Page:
# Are phenyl and allyl groups in prop-2-enylbenzene coplanar?

Wouldn't C1 and C2 in prop-2-enylbenzene be on the same plane as that of the phenyl ring, right? If the double bond connected to C2 was between it and C1, they would be, but is it correct that now they're both planar, but on different planes?

• That's right, there is no conjugation, hence no reason for the whole thing to be planar. Feb 18 at 13:35
• @Ivan Neretin; wait, ring planarity is due to conjugation? I thought planarity was a requirement for the latter. Feb 18 at 13:42
• It is a mutual thing. Planarity is a requirement for conjugation, and conjugation enforces planarity. Feb 18 at 13:57
• @HarryHolmes with reference to your last comment - to which Ivan Neretin already replied - I suggest that you read my answer to chemistry.stackexchange.com/questions/146178/… as it is strongly related as well as it clarifies some uses of terms. Feb 18 at 16:09
• Yes sp2 carbon is planar and sp3 isn't It depends if that is a transition state, a byproduct or the main product (probably not). To find the molecule with the lowest energy you have to do a theoretical calculation or measure the XRD in certain properties. Feb 18 at 16:18

Probably not

Part of the problem with the question is geometry. Any two points always form a plane. What I suspect you mean is "is the allyl double bond in the same plane as the benzene ring?" in which case the answer is probably not.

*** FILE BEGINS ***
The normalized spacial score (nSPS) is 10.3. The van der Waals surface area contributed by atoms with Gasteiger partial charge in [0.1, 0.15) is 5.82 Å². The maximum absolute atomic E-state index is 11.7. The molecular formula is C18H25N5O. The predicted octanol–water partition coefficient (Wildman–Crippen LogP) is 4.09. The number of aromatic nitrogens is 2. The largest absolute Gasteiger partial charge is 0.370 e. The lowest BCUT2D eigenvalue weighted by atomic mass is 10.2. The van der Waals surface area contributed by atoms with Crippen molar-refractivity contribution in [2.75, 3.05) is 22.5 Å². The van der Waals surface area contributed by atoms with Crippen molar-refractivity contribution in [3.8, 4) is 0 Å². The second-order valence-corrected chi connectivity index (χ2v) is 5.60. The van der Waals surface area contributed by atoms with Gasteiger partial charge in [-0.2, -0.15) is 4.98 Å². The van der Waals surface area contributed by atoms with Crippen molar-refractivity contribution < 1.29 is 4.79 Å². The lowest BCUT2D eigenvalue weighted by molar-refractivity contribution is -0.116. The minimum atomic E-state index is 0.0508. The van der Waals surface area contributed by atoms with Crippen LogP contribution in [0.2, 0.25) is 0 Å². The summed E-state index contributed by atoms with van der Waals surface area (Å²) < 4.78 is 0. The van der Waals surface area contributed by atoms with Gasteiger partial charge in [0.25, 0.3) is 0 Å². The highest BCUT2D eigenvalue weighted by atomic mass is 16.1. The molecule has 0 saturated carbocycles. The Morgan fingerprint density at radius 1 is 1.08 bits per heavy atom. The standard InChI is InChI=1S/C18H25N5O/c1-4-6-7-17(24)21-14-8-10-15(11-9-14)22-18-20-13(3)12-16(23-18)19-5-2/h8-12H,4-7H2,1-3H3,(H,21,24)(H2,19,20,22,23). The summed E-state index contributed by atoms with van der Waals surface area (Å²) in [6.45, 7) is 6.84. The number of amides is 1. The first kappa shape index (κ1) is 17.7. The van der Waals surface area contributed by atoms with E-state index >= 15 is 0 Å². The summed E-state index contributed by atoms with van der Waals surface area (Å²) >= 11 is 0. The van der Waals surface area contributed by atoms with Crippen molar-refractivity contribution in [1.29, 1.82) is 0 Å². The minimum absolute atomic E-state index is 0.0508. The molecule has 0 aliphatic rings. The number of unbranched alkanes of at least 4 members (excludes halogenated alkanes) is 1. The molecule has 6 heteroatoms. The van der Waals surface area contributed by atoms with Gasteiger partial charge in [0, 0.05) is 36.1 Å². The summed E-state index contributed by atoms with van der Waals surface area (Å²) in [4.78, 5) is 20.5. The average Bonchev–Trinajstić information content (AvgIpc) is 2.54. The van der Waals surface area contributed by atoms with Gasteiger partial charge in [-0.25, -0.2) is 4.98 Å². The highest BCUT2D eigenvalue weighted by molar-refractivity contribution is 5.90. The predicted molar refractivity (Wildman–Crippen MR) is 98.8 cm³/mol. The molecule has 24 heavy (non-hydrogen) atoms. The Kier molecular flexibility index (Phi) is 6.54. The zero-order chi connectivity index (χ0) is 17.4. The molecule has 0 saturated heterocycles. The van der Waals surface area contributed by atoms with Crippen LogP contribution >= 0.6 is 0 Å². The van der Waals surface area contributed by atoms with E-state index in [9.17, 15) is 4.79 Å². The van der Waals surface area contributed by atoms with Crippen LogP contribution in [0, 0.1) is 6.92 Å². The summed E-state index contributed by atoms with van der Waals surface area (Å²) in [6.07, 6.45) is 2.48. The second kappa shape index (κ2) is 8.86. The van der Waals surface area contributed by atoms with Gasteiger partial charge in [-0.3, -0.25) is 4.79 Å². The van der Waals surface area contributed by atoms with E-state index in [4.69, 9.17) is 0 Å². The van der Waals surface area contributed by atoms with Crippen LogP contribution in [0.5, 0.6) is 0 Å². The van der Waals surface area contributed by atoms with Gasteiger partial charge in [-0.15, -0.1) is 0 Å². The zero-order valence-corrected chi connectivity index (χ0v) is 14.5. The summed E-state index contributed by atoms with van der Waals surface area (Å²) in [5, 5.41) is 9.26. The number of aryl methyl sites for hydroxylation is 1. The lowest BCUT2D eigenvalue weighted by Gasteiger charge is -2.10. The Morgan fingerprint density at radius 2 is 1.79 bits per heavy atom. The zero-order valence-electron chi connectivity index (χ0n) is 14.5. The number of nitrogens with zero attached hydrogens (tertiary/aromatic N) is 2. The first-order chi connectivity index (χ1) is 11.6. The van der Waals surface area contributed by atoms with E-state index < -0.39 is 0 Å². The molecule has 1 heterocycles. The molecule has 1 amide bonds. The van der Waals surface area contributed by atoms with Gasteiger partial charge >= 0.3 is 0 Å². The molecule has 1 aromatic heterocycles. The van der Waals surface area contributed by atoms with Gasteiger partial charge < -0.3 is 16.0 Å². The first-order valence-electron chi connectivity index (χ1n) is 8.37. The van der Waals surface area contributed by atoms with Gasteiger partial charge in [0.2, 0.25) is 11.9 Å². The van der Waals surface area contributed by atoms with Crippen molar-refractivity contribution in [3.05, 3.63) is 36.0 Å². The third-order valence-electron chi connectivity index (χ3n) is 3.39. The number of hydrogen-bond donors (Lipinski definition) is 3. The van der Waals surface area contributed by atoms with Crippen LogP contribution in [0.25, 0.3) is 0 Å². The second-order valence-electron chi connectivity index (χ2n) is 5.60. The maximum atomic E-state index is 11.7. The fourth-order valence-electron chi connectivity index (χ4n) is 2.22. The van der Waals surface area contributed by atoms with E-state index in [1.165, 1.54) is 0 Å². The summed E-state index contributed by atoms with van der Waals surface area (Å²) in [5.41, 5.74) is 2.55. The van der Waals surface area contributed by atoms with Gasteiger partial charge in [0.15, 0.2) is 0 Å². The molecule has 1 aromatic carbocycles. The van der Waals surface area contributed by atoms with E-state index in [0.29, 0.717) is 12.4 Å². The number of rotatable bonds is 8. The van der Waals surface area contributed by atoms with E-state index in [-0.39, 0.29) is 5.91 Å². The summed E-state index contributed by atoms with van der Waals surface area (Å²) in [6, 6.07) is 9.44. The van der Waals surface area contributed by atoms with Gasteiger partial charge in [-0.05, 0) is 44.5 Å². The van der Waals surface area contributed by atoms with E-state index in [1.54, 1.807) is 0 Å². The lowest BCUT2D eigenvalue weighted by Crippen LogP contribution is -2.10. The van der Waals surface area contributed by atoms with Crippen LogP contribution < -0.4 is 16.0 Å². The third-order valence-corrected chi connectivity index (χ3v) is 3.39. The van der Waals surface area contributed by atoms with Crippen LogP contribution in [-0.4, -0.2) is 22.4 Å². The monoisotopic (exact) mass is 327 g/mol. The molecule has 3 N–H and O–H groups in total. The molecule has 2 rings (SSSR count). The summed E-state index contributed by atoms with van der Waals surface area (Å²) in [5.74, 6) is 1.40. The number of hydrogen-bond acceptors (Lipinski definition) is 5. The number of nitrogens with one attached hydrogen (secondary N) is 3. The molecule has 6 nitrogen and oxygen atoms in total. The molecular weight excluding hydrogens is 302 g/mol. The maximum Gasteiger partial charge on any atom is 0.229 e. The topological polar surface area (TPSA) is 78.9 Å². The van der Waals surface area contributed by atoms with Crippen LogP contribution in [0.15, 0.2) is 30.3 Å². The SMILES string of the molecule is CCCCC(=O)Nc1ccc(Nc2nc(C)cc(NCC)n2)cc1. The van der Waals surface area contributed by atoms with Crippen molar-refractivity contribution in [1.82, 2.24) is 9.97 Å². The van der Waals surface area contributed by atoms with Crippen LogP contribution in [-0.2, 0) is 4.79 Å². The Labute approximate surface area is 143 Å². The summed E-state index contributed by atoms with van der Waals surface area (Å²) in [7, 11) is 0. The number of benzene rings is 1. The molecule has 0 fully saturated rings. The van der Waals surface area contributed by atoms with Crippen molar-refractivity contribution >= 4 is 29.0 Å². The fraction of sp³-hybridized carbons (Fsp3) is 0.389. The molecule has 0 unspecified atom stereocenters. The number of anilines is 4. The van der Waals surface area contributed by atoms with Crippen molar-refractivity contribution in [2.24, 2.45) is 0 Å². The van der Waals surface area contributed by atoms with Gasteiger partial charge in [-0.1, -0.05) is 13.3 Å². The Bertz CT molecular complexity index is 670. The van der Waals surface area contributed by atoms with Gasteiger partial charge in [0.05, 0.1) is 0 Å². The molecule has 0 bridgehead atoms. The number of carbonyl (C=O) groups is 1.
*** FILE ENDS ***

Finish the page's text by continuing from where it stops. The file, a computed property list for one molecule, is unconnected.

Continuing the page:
To make the situation clearer here is a different numbering of the atoms in the allyl benzene molecule:

The question I think you intended is whether the 2* and 3* bond is in the same plane as the benzene ring.

There is no chemical or geometric reason why it would be. the 1-1* bond and the 1-2 bonds will freely rotate so there is no bond-related force driving the orientation of the 2-3 double bond. to illustrate here is a 3D view of one possible configuration:

I say one possible configuration as it is likely that the barrier to rotation of those two bonds is small and, at room temperature in the liquid, the molecule will explore all the possible configurations (it might be different in a solid crystal where packing forces between units might lead to one being favoured).

In short: there is no reason to suppose the double bond and the benzene ring will be in the same plane because the two single bonds connecting it to the ring will freely rotate.

• I get this; it's just that I've heard of some sort of rule that states that a carbon attached to an $sp^2$ hybridised one is in the same plane as it. In that case(using your numbering), 1 and 1*, and 1* and 2*, would be coplanar. Could you clarify why this rule doesn't work? Feb 24 at 11:40
• @HarryHolmes When sp2 carbons are attached to other sp2 carbons, then there are electronic reasons that might drive them to be coplanar (if your example where vinyl benzene then this might matter). The reason is that pi-bond systems will interact. But the allyl group isn't directly connected to the benzene so its pi-bonds can't interact with the bonds in the ring: there is a tetrahedral sp3 carbon in between. Feb 24 at 11:49
• I think you mean conjugation. Yeah, that makes carbons coplanar, but this is something separate. Feb 24 at 12:12
• @HarryHolmes To be even clearer, the 1* carbon is in the same plane as the ring (it has to be because the 1 carbon is sp2). But this does not constrain rotation about the 1-1* bond or the rotation about the 1*-2* bond. Perhaps that explains the confusion? Feb 24 at 14:04
• If its being sp2, as you said just now, is why 1-carbon makes 1* carbon stay on the same plane as it, wouldn't the same apy for the sp2 carbon, 2*? Wouldn't that effectively make them all planar? Feb 24 at 14:11